Government cuts £15million from road safety campaigns
The government has cut spending on road safety campaigns from £19 million in 2008/09 to just £4 million in 2011/12 – a cut of nearly 80 per cent.
Furthermore, the DfT is planning on spending just £3.57 million on road safety in the 2012/13 financial year. The figure was revealed after a freedom of information enquiry by road safety charity the Institute of Advanced Motorists (IAM).
The breakdown of expenditure sees just £53,000 spent on cyclist safety, £1.275 million on motorcycle campaigns and £1.689 million on drink-drive campaigns.
But the IAM reveals that every fatal road accident costs the UK £1.7 million.
In 2011 the total cost of fatal road accidents was £3.2 billion, with immeasurable emotional and social costs.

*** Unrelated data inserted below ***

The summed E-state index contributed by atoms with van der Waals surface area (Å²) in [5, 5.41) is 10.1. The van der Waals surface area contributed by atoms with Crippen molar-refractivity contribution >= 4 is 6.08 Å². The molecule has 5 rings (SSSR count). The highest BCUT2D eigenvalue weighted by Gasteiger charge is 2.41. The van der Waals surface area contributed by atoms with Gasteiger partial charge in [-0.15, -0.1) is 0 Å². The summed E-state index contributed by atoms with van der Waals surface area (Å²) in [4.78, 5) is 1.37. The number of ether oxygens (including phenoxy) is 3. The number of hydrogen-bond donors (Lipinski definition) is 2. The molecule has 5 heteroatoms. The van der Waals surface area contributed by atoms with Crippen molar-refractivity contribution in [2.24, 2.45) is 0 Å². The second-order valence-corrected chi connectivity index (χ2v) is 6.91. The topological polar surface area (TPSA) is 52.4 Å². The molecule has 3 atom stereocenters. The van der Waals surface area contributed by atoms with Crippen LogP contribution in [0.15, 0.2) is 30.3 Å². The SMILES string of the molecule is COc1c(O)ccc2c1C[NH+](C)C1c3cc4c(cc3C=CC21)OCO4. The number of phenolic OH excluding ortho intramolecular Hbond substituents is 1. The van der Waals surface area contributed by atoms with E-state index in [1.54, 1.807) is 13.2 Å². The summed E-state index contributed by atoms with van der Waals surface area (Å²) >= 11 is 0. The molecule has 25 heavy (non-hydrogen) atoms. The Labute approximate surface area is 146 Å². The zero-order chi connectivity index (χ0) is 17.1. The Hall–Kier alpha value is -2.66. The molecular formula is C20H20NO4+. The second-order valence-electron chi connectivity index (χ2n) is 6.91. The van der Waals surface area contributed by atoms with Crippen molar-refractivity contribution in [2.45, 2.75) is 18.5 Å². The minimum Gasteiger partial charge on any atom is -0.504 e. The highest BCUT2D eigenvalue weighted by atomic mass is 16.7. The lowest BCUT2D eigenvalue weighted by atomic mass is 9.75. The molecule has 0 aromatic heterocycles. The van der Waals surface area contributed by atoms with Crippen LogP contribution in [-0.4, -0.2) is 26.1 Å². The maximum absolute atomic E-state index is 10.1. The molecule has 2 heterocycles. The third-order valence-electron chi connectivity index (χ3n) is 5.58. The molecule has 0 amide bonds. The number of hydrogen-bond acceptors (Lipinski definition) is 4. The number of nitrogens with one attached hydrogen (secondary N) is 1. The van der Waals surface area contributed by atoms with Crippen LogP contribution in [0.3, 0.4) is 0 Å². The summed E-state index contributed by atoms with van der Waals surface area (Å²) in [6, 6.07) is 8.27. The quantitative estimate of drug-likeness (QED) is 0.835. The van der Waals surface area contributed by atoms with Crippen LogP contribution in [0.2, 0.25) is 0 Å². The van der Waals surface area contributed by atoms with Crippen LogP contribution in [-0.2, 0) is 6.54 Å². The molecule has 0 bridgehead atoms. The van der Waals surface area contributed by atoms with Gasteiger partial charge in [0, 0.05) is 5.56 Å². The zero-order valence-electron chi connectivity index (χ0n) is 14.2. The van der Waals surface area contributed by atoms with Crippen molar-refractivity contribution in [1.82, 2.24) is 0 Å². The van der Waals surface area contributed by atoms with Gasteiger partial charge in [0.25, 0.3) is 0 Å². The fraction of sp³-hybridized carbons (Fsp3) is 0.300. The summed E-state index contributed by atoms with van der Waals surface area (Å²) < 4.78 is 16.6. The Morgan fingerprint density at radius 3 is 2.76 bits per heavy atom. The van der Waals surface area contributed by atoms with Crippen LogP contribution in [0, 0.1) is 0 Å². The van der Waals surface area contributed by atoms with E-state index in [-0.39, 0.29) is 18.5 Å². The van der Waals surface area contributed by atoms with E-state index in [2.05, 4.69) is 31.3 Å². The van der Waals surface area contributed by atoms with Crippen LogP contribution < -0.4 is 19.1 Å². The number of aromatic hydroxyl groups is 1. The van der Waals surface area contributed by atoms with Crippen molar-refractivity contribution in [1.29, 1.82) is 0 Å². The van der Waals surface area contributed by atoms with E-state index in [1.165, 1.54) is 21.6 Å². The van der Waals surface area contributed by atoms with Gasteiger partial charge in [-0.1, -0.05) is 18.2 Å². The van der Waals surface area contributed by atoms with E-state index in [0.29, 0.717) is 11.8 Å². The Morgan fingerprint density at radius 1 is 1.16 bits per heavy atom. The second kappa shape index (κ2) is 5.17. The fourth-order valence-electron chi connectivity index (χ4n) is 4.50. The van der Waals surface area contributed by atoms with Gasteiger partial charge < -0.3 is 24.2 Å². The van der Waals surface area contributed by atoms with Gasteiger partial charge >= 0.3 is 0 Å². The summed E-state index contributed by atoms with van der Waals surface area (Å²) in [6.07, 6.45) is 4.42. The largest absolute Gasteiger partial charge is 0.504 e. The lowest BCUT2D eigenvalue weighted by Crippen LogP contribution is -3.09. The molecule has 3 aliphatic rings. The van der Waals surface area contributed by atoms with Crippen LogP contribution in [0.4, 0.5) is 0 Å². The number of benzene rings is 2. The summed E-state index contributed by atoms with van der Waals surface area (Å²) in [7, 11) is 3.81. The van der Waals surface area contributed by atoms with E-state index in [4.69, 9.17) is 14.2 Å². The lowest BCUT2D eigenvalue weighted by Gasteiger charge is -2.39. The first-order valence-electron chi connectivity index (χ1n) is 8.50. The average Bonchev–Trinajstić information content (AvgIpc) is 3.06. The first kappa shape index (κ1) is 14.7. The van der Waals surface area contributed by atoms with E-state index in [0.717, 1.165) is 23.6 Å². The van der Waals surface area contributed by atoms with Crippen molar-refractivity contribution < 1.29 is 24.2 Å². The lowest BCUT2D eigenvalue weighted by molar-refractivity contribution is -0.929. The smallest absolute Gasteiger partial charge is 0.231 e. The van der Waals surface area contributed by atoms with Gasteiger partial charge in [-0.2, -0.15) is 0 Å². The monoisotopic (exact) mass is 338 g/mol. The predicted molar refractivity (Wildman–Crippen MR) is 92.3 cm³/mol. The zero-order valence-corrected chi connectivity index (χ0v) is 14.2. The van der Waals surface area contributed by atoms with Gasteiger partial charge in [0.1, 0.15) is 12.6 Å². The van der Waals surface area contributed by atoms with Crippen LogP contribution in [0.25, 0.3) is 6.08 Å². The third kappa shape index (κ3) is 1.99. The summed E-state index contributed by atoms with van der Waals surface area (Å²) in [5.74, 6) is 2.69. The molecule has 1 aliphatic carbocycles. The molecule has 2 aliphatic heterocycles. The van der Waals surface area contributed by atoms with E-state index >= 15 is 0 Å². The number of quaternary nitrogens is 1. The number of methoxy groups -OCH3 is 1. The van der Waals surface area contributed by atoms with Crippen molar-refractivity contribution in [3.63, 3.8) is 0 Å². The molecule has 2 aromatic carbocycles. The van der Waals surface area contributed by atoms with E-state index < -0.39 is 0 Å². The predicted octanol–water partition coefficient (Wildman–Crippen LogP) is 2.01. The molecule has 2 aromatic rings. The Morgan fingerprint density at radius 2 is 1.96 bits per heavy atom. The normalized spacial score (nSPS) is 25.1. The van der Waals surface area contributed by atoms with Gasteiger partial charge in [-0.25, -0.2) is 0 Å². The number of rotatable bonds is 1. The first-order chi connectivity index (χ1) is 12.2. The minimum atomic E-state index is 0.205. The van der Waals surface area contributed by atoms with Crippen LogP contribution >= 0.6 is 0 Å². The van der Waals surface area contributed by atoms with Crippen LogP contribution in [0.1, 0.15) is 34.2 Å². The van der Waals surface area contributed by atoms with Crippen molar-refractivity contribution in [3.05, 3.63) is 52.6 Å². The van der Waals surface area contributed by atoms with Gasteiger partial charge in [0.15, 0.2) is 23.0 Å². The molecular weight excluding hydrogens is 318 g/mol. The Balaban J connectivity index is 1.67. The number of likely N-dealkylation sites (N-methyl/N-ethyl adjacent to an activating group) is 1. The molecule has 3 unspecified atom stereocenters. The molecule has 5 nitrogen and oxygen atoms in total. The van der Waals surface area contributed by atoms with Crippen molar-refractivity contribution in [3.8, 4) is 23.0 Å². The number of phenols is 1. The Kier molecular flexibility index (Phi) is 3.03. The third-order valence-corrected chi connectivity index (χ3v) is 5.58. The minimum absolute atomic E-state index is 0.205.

IAM director of policy Neil Greig said: "Right across the public sector road safety is being cut too hard and too quickly, despite the huge returns on investment. One life saved, saves the economy £1.7 million. £53,000 is a derisory amount to spend on national cycle safety campaigns.
"Until we have the right roads infrastructure in place, publicity and education campaigns are one of the few tools we have to help us save cyclists lives. £78,000 for children's safety campaigns is virtually insignificant. If the government is serious about safety for these groups, these amounts must be increased."
Greig added: "The successful drink driving and biker campaigns have raised awareness of these issues and they both appear to be working. The government needs to match that kind of expenditure and take the safety of children and cyclists seriously."